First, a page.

Letter in Grand Junction Sentinel

Letter in Grand Junction Sentinel

The below letter ran in the Colorado Grand Junction Sentinel

Wind energy association director refutes claims about wind power

This letter is in response to the Aug. 13 letter that makes several false claims regarding wind power, the Production Tax Credit (PTC) and its overall impact on wildlife.

Historically, all American energy sources have been subsidized, and wind is no exception. Tax relief incentives like the PTC have helped all of our domestic energy industries to grow and produce the energy that our economy needs to function and prosper.

Thanks to support from Sens. Mark Udall and Michael Bennet, wind power creates thousands of jobs in Colorado, and wind project owners have made $10 million in annual tax payments to the state. In total, the American wind industry currently attracts up to $20 billion in private investment annually, all driven by the PTC, which more than pays for itself in taxes and other economic benefits from wind farms.

While birds occasionally collide with the approximately 35,000 wind turbines existing in the U.S. today, based on a study prepared by the National Wind Coordinating Collaborative in 2010, it is estimated that fewer than 200,000 birds are unintentionally killed annually.

In contrast, the U.S. Fish and Wildlife Service (USFWS) and other organizations estimate that annual bird deaths from collisions with buildings range from 97 million to 976 million, 60 million or more may be killed by vehicles, and up to 2 million are killed in oil and wastewater pits

Even with its relatively low impacts, the wind industry is held to a higher standard and does more to study, avoid, minimize and mitigate any wildlife impacts than any other industry. Additionally, through improved siting practices and regular coordination with regulators and conservation organizations, the wind industry is constantly striving to reduce its impacts.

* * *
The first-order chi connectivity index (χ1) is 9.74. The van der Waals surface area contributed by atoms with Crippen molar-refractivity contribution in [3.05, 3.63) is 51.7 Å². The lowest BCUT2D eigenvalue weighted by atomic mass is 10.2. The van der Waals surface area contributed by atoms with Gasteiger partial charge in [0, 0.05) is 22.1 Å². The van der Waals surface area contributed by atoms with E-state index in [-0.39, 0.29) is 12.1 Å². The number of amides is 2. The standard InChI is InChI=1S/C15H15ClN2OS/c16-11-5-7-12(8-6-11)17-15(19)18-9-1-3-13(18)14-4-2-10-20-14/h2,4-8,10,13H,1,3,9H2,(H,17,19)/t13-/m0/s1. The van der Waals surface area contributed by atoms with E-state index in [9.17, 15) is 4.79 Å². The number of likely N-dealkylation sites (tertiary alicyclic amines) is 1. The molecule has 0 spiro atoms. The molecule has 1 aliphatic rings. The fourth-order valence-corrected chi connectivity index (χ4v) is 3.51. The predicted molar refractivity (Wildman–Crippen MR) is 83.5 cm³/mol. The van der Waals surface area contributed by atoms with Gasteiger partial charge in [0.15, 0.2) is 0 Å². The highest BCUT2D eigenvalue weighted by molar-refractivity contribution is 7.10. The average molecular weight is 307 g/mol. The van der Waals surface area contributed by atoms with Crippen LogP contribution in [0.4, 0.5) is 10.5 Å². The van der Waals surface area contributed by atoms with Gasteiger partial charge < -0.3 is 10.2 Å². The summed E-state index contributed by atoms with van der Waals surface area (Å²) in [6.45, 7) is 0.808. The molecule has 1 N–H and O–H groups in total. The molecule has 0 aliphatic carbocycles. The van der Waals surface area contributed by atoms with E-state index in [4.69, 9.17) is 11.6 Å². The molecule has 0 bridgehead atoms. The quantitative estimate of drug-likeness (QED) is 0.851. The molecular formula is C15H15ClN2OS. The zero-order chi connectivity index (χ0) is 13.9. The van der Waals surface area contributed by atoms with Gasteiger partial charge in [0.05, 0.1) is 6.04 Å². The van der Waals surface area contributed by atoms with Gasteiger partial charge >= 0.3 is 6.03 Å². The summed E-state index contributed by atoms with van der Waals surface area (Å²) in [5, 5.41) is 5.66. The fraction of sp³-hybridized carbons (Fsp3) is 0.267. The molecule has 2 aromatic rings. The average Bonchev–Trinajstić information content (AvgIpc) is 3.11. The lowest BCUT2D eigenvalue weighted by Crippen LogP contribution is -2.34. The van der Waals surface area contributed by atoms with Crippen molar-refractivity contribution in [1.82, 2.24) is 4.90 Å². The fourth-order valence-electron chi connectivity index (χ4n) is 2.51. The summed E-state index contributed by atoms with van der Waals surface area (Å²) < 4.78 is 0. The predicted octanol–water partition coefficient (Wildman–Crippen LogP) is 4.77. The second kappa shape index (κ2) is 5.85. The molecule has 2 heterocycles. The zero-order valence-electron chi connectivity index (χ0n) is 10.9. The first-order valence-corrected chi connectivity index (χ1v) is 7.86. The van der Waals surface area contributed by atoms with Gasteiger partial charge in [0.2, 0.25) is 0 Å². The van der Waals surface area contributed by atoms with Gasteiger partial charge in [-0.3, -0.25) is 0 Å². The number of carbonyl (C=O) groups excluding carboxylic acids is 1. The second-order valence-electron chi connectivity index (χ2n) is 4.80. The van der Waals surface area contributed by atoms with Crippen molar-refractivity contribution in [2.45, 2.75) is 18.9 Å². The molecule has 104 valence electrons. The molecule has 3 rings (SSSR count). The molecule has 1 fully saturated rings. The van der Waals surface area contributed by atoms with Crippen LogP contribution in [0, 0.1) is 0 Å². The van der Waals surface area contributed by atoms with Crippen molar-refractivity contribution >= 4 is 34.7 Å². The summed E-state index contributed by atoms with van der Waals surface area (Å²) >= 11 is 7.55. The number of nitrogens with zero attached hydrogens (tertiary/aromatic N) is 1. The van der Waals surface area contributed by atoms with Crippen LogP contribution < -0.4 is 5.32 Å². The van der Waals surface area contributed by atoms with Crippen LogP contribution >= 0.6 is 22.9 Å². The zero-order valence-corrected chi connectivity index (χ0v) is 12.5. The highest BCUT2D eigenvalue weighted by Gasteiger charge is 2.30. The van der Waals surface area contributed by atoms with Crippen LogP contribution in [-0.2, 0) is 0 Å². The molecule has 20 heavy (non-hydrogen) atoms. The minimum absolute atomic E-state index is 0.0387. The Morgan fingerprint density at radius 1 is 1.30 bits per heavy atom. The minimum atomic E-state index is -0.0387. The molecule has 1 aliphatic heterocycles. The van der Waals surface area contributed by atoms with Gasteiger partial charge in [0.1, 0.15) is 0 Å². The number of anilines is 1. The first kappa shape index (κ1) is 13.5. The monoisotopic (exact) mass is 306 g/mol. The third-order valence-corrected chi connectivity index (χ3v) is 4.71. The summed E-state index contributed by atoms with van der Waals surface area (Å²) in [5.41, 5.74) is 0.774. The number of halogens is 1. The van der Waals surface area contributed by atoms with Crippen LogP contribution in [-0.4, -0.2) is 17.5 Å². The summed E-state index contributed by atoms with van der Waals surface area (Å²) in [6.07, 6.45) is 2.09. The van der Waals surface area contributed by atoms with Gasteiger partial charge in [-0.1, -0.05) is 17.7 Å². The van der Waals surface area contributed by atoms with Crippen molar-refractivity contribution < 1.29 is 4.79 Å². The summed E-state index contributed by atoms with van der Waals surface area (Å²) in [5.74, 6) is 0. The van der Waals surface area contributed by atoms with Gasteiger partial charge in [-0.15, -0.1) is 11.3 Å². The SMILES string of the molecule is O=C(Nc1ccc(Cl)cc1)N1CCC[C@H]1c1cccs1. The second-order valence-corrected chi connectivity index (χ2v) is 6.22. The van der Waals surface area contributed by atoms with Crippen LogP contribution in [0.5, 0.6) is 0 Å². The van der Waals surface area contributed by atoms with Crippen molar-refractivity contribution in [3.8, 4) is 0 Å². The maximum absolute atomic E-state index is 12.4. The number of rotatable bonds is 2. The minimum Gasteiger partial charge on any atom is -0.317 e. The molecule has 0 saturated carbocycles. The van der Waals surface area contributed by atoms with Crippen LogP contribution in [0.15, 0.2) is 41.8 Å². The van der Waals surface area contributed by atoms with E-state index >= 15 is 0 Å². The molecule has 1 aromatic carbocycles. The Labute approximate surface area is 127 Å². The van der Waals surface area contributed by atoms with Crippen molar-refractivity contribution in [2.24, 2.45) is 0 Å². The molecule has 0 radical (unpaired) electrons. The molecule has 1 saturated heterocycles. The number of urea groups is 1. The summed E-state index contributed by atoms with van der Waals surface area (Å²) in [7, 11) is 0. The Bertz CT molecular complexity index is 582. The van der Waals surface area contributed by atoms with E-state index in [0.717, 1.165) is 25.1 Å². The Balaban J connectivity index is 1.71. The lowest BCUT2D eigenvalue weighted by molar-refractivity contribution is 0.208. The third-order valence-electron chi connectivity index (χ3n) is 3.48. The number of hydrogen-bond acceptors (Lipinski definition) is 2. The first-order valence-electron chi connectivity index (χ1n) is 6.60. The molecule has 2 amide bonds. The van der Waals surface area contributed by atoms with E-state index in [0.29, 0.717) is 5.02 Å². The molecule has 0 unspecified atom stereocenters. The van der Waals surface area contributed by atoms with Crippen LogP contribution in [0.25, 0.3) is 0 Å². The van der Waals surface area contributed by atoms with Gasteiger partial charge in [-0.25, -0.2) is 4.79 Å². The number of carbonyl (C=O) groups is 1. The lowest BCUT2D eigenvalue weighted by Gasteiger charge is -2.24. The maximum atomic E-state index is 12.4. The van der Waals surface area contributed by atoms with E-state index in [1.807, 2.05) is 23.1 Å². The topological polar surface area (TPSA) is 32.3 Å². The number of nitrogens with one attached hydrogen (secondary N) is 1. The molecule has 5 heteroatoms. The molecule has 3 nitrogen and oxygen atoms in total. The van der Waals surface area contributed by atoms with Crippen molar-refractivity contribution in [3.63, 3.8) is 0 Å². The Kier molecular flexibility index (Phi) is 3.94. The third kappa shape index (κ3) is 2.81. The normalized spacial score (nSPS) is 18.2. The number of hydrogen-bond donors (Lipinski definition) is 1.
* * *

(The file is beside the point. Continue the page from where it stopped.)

Director of Siting Policy
American Wind Energy Association
Washington, DC


John M. Anderson is Senior Director of Siting Policy for the American Wind Energy Association (AWEA). In this capacity Anderson is an industry leader in the area of siting policy and advocacy, and guides the industry in addressing siting issues as they relate to wildlife, sound/health impacts, property values, visual and cultural resources, aviation, and radar. He has long been involved in some of the key siting challenges facing the industry, including issues related to threatened and endangered avian and bat species. Prior to joining AWEA, Anderson was Eastern Regional Manager of Environmental Affairs for BP Wind Energy where he was the senior environmental permitting and policy advisor responsible for the development of new wind energy projects in the eastern half of the U.S. as well as management of post-construction environmental issues at BP Wind’s operating facilities across the U.S. Anderson has a B.S. in Environmental Science and Management and a minor in Environmental Law from the University of Rhode Island and has over 20 years of professional experience in the areas of environmental analysis, planning, permitting, and regulation.

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